Bone Anchor Apparatus And Method Of Use Thereof

A bone fixation apparatus includes an insert and a bone anchor. The insert has open ends defining a lumen. A first thread is disposed on an outer surface of the insert and a second thread is disposed in the lumen. The insert is configured for threadably engaging bone. A driving tool is releasably attachable to the insert. The bone fixation apparatus also includes a bone anchor with a bone screw member and a housing. The bone screw member extends from the housing and has a third thread along a shank of the bone screw member. The third thread of the shank is engageable with the second thread of the lumen such that the bone anchor is coupled to the insert.

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Description
CROSS-REFERENCE TO RELATED APPLICATIONS

The present application claims priority to, and the benefit of, U.S. Provisional Patent Application Ser. No. 62/478,713, filed Mar. 30, 2017, the entire contents of which are hereby incorporated by reference.

TECHNICAL FIELD

The present disclosure relates to spinal implants and, more particularly, to a bone anchor apparatus and a method of using the bone anchor apparatus.

BACKGROUND

Spinal pathologies, whether the result of genetic or developmental irregularities, trauma, chronic stress, tumors, or disease can limit the spine's range of motion or threaten critical elements of the nervous system housed within the spine. A variety of systems to correct the alignment of the spinal vertebrae involving the implantation of artificial assemblies in or on the spine have been devised.

The mechanical hardware used to immobilize the spinal column typically involves a series of bone screws and metal rods or plates. When the spine surgery is performed, it is common practice to place bone screws into the vertebral bodies and then connect a metal rod between the screws, thus creating a rigid structure between adjacent vertebral bodies. In some cases, these devices may be permanently implanted in the patient. In other cases, the devices may be implanted only as a temporary means of stabilizing or fixing the bones or bone fragments, with subsequent removal when no longer needed.

When using screws, the surgeon directs the screw into the vertebral body. Because different patients have different anatomies, there exists the potential for part of the vertebral body to be breached. A breach occurs when the screw protrudes through the bone on either the lateral or medial side. Often, if there is a lateral breach, the surgeon leaves the screw in place. If the breach occurs medially into the spinal canal, the spinal nerves can rub against the threads causing the patient pain and possibly requiring a revision surgery. Typically, when the surgeon recognizes the breach, he uses an instrument to displace the nerves to protect them from damage, removes the original screw and redirects it. Redirection removes more bone and can compromise fixation of the screw or completely damage the vertebral body rendering it unusable as a point of device fixation.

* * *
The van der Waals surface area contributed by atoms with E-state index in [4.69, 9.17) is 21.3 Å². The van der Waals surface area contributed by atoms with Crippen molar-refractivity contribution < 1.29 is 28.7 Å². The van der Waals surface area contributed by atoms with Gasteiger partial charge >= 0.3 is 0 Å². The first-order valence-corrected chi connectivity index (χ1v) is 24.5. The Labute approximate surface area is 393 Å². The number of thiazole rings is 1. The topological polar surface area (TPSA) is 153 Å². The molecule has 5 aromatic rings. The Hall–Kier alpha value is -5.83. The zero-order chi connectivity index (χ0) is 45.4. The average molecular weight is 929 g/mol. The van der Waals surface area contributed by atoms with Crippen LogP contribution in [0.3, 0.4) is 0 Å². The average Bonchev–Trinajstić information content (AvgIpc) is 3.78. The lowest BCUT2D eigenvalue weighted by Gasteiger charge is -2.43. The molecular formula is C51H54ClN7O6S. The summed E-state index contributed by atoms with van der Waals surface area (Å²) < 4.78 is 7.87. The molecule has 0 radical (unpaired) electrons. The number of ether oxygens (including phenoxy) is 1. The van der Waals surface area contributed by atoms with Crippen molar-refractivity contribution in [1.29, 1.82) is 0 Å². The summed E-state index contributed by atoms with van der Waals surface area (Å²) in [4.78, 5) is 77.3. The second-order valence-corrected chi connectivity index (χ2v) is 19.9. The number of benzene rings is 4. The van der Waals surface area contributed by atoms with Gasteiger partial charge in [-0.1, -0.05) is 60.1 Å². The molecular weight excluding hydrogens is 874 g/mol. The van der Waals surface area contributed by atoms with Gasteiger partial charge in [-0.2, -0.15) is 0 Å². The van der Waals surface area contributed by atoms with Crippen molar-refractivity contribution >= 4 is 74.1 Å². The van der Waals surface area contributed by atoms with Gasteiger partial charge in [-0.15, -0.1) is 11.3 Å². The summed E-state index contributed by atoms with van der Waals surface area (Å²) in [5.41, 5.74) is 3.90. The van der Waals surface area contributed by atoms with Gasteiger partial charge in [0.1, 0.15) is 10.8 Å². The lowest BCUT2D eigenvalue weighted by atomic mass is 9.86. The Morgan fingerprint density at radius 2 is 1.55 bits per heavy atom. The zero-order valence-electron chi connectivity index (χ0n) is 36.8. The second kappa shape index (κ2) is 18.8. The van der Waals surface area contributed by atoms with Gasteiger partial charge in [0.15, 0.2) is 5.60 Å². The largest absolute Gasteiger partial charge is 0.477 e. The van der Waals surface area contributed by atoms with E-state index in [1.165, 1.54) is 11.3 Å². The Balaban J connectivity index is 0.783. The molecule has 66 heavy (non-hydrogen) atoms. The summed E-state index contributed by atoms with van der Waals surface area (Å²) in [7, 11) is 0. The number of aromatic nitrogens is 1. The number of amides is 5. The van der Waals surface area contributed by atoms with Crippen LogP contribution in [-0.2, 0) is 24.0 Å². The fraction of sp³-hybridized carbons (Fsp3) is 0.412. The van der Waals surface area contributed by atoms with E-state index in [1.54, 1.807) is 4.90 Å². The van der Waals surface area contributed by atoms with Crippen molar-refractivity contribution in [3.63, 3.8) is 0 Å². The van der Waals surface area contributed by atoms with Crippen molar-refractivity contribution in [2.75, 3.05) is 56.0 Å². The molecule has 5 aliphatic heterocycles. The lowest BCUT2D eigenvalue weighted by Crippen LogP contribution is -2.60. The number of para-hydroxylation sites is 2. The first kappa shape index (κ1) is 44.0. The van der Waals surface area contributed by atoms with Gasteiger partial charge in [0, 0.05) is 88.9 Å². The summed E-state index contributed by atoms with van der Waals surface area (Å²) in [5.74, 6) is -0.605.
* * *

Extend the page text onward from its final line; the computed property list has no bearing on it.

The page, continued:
SUMMARY

According to one embodiment of the present disclosure a bone fixation apparatus includes an insert having an open proximal end and an open distal end defining a lumen therethrough. The open proximal end has a geometric pattern for mating with a driving tool. A first helical thread is disposed on an outer surface of the insert and is configured to engage bone. A second helical thread is disposed in the lumen of the insert. The bone fixation apparatus also includes a bone anchor having a bone screw member and a housing. The bone screw member includes a spherical head and a shank extending therefrom. The shank has a third helical thread on an outer surface thereof and the spherical head is movably retained in a cavity of the housing. The first helical thread is engageable with the third helical thread such that the bone anchor is coupled to the insert.

In embodiments, the first and third helical threads may be reversed from the second helical thread.

In embodiments, the open proximal end may include alternating lobes and recesses defining a hexolobular geometric configuration.